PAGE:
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Thu, 21 Jan 2021
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First Lawsuits Filed Against Theater in Colorado Shooting

Century 16, theater shooting, James Holmes

The Century 16 theater in Aurora, Co.
Denver - Three Colorado moviegoers who were hurt when a gunman opened fire in a crowded theater in July sued the owners of the theater, Cinemark USA, on Friday accusing it of failing to provide adequate security, their lawyers said.

The action marks the first known civil lawsuits filed over the July 20 shooting at a suburban Denver screening of the Batman movie The Dark Knight Rises that killed 12 people and wounded 58 others.

James Holmes, a former neuroscience graduate student at the University of Colorado, has been charged with murder and attempted murder in the case.

"Readily available security procedures, security equipment and security personnel would likely have prevented or deterred the gunman from accomplishing his planned assault on the theater's patrons," the law firm of Keating, Wagner, Polidori and Free said in a statement.

Representatives of Cinemark could not immediately be reached for comment on the suits.

Black Cat

Texas Mom Hauled off to Jail for Letting Children Play Outdoors after Nosey Neighbour Calls Police

A stay-at-home-mom from Texas is suing the local police department after she was held behind bars for 18 hours for child abandonment, a charge she says is completely false.

"Orange jump suit, in a cell, slammed the door, for 18 hours," Tammy Cooper tells KPRC News. That's how she describes how she spent almost a full day after officers with the La Porte Police Department responded to a call questioning the mother's parenting skills.

Cooper's children, ages 6 and 9, were playing on their motorized scooters outside of their La Porte, Texas home when a nearby neighbor called 9-1-1 and reported that the children weren't being supervised. When the authorities arrived, they acted on the complaint and concluded that Cooper must have been at fault. On her part, the mom insists she was watching her children the whole time from a lawn chair on her property.

"I was out there the entire time," Cooper tells the network. "I never left that lawn chair the entire time."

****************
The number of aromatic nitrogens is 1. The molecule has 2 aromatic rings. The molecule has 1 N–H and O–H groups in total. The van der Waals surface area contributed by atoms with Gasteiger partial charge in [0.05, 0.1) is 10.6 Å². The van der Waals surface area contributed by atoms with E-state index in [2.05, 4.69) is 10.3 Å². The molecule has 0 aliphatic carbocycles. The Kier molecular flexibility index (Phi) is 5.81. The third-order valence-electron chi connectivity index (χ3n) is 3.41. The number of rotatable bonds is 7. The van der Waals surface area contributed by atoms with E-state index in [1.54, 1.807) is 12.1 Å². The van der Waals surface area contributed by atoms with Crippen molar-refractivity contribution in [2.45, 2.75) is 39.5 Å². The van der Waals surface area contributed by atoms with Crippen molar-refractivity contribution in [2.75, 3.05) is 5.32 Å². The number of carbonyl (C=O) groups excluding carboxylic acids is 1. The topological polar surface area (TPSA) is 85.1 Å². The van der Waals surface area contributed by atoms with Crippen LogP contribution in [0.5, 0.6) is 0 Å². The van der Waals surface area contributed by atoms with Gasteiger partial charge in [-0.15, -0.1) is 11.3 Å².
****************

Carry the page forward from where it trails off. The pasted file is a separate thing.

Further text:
Penis Pump

Polish police in a lather over creepy 'initiation' photos showing teens licking whipped cream off priest's knees

School in southern Poland posted the pictures on its website. The priest, who is the head of the school, said the creamy ritual was a long-standing tradition of kids paying 'tribute.'
 young teens licking cream off a priest's knees
© Laski Diffusion / East News / Polaris
Officials in Poland are in an uproar over photos showing a group of young teens licking cream off a priest's knees.

Polish authorities have launched a probe about a possible perv priest after photos surfaced showing teenage boys and girls licking whipped cream off his knees during a bizarre "initiation ceremony." The priest's school, however, doesn't see what all the fuss is about.

The creepy snapshots were taken during an initiation ceremony for freshmen at St. Dominika Savio Silesian School in Lubin, southeast Poland.

The shots show a group of boys and girls on all fours - some of them in cat make-up - taking turns licking white foamy cream off Father Marcin Kozyra's knobby knees.


Is the food shortage before us? Will we be buying bacon and pork sausages next year?

There could soon be a global pork shortage, and a sharp rise in prices, the National Pig Association warns. But will British consumers be willing to pay more to save their bacon and sausages? Served as bacon rashers in an English breakfast, roasted with crackling, stir-fried in a noodle dish or used as the key meat in a regional sausage recipe, pork is the most eaten meat in the world.

"Pork has always played an important part in British cuisine," says Phil Brady, spokesperson for the British Sausage Appreciation Society. So much so, there are more than 470 recipes and flavours of British sausages in use today. "We are a nation of pork producers and eaters," says food writer Karen Burns-Booth. "And the low cost makes it accessible for families for good meals."